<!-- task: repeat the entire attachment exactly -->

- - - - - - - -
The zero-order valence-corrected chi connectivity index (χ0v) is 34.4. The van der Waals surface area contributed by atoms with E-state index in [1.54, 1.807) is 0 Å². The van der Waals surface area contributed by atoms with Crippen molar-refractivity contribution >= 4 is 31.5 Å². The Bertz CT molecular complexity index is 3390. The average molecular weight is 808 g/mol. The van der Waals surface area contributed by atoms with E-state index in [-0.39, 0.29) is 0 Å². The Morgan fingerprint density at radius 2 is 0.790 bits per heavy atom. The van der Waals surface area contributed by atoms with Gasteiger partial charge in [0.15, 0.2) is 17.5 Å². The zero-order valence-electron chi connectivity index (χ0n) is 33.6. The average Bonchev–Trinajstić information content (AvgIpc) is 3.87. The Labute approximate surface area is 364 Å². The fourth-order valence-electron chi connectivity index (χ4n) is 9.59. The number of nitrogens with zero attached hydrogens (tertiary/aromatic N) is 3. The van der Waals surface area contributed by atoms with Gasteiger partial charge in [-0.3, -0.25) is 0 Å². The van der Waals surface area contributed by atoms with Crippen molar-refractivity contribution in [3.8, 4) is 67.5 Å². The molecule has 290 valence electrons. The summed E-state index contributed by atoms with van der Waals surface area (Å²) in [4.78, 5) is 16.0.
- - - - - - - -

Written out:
The zero-order valence-corrected chi connectivity index (χ0v) is 34.4. The van der Waals surface area contributed by atoms with E-state index in [1.54, 1.807) is 0 Å². The van der Waals surface area contributed by atoms with Crippen molar-refractivity contribution >= 4 is 31.5 Å². The Bertz CT molecular complexity index is 3390. The average molecular weight is 808 g/mol. The van der Waals surface area contributed by atoms with E-state index in [-0.39, 0.29) is 0 Å². The Morgan fingerprint density at radius 2 is 0.790 bits per heavy atom. The van der Waals surface area contributed by atoms with Gasteiger partial charge in [0.15, 0.2) is 17.5 Å². The zero-order valence-electron chi connectivity index (χ0n) is 33.6. The average Bonchev–Trinajstić information content (AvgIpc) is 3.87. The Labute approximate surface area is 364 Å². The fourth-order valence-electron chi connectivity index (χ4n) is 9.59. The number of nitrogens with zero attached hydrogens (tertiary/aromatic N) is 3. The van der Waals surface area contributed by atoms with Gasteiger partial charge in [-0.3, -0.25) is 0 Å². The van der Waals surface area contributed by atoms with Crippen molar-refractivity contribution in [3.8, 4) is 67.5 Å². The molecule has 290 valence electrons. The summed E-state index contributed by atoms with van der Waals surface area (Å²) in [4.78, 5) is 16.0.